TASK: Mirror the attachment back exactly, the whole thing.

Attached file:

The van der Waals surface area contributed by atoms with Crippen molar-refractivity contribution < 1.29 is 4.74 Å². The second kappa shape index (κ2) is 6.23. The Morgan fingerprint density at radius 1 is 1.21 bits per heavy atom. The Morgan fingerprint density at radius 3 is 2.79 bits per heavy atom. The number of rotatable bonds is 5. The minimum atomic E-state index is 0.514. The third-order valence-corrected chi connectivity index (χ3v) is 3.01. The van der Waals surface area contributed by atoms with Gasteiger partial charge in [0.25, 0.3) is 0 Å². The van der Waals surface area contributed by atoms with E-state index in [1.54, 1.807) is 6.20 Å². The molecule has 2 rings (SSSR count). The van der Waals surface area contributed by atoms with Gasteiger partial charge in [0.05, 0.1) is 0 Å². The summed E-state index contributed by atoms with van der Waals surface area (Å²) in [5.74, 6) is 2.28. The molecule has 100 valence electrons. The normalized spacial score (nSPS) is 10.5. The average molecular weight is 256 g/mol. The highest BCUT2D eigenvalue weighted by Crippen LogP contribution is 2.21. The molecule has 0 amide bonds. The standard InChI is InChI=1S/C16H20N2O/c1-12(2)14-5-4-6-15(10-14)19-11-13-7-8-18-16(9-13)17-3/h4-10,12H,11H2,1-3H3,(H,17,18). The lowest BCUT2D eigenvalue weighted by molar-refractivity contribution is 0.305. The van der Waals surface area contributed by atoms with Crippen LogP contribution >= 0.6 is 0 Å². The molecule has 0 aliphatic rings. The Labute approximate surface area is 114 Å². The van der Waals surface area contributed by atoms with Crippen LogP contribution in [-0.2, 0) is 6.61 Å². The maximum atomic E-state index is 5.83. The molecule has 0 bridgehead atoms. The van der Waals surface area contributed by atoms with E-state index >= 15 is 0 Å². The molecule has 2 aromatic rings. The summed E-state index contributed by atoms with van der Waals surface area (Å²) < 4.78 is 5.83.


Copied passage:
The van der Waals surface area contributed by atoms with Crippen molar-refractivity contribution < 1.29 is 4.74 Å². The second kappa shape index (κ2) is 6.23. The Morgan fingerprint density at radius 1 is 1.21 bits per heavy atom. The Morgan fingerprint density at radius 3 is 2.79 bits per heavy atom. The number of rotatable bonds is 5. The minimum atomic E-state index is 0.514. The third-order valence-corrected chi connectivity index (χ3v) is 3.01. The van der Waals surface area contributed by atoms with Gasteiger partial charge in [0.25, 0.3) is 0 Å². The van der Waals surface area contributed by atoms with E-state index in [1.54, 1.807) is 6.20 Å². The molecule has 2 rings (SSSR count). The van der Waals surface area contributed by atoms with Gasteiger partial charge in [0.05, 0.1) is 0 Å². The summed E-state index contributed by atoms with van der Waals surface area (Å²) in [5.74, 6) is 2.28. The molecule has 100 valence electrons. The normalized spacial score (nSPS) is 10.5. The average molecular weight is 256 g/mol. The highest BCUT2D eigenvalue weighted by Crippen LogP contribution is 2.21. The molecule has 0 amide bonds. The standard InChI is InChI=1S/C16H20N2O/c1-12(2)14-5-4-6-15(10-14)19-11-13-7-8-18-16(9-13)17-3/h4-10,12H,11H2,1-3H3,(H,17,18). The lowest BCUT2D eigenvalue weighted by molar-refractivity contribution is 0.305. The van der Waals surface area contributed by atoms with Crippen LogP contribution >= 0.6 is 0 Å². The molecule has 0 aliphatic rings. The Labute approximate surface area is 114 Å². The van der Waals surface area contributed by atoms with Crippen LogP contribution in [-0.2, 0) is 6.61 Å². The maximum atomic E-state index is 5.83. The molecule has 0 bridgehead atoms. The van der Waals surface area contributed by atoms with E-state index >= 15 is 0 Å². The molecule has 2 aromatic rings. The summed E-state index contributed by atoms with van der Waals surface area (Å²) < 4.78 is 5.83.